Talk:Marshall University

From Wikipedia, the free encyclopedia
Jump to: navigation, search
WikiProject Universities (Rated C-class)
WikiProject icon This article is within the scope of WikiProject Universities, a collaborative effort to improve the coverage of universities and colleges on Wikipedia. If you would like to participate, please visit the project page, where you can join the discussion and see a list of open tasks.
C-Class article C  This article has been rated as C-Class on the project's quality scale.
 
WikiProject United States / KYOVA Region / West Virginia (Rated B-class, Mid-importance)
WikiProject icon This article is within the scope of WikiProject United States, a collaborative effort to improve the coverage of topics relating to the United States of America on Wikipedia. If you would like to participate, please visit the project page, where you can join the ongoing discussions.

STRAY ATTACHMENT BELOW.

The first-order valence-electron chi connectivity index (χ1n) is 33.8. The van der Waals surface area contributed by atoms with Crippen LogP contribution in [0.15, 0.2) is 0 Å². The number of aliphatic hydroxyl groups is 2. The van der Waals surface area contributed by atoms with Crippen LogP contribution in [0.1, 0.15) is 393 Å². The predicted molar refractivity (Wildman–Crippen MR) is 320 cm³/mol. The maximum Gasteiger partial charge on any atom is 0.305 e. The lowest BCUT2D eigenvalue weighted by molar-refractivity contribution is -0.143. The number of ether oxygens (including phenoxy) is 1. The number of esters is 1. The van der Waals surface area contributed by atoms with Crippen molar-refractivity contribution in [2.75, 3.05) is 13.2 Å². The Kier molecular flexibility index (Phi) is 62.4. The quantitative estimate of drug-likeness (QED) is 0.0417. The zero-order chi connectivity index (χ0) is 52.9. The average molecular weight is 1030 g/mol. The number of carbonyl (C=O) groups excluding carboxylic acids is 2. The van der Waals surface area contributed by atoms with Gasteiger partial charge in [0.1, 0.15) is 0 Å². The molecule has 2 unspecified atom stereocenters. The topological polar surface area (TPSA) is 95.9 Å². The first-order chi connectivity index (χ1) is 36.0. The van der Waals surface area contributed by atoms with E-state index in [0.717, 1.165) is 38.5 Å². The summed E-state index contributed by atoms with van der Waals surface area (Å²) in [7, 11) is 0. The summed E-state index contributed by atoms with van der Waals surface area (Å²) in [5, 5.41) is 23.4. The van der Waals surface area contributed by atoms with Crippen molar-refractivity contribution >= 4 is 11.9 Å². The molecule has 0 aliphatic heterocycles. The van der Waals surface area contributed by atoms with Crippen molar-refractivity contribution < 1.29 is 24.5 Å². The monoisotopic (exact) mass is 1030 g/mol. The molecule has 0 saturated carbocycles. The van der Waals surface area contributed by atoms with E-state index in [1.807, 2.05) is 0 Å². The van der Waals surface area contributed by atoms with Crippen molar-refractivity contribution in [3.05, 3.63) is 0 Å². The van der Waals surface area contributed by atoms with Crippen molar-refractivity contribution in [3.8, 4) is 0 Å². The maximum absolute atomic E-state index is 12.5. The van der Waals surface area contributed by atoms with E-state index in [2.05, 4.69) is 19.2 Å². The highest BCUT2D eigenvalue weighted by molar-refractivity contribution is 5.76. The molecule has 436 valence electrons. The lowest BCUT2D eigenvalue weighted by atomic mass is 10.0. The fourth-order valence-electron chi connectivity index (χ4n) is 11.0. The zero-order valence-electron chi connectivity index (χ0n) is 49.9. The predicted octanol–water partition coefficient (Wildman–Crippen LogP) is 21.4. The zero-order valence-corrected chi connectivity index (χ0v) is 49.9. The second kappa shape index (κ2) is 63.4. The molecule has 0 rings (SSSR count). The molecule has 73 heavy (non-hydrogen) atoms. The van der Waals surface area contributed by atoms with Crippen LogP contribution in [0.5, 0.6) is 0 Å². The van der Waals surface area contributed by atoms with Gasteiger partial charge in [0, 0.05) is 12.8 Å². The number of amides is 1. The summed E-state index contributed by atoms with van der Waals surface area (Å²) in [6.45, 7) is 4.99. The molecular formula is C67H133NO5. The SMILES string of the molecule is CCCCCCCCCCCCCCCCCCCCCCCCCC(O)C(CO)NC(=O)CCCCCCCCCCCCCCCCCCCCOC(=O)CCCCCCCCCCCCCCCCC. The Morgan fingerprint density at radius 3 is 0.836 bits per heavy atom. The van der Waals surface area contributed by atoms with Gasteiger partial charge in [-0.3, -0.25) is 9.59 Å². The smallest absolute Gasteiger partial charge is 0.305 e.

B-Class article B  This article has been rated as B-Class on the project's quality scale.
 Mid  This article has been rated as Mid-importance on the project's importance scale.
Taskforce icon
This article is supported by WikiProject KYOVA Region (marked as Top-importance).
Taskforce icon
This article is supported by WikiProject West Virginia (marked as Top-importance).
 

Needs updating[edit]

Popular Culture -- The reference to Indiana Jones in this section is complete nonsense! Indiana Jones was a professor at the fictional "Marshal University" in New York, not Marshall University in Huntington WV. Also, why not add the "We Are Marshall" movie in this section?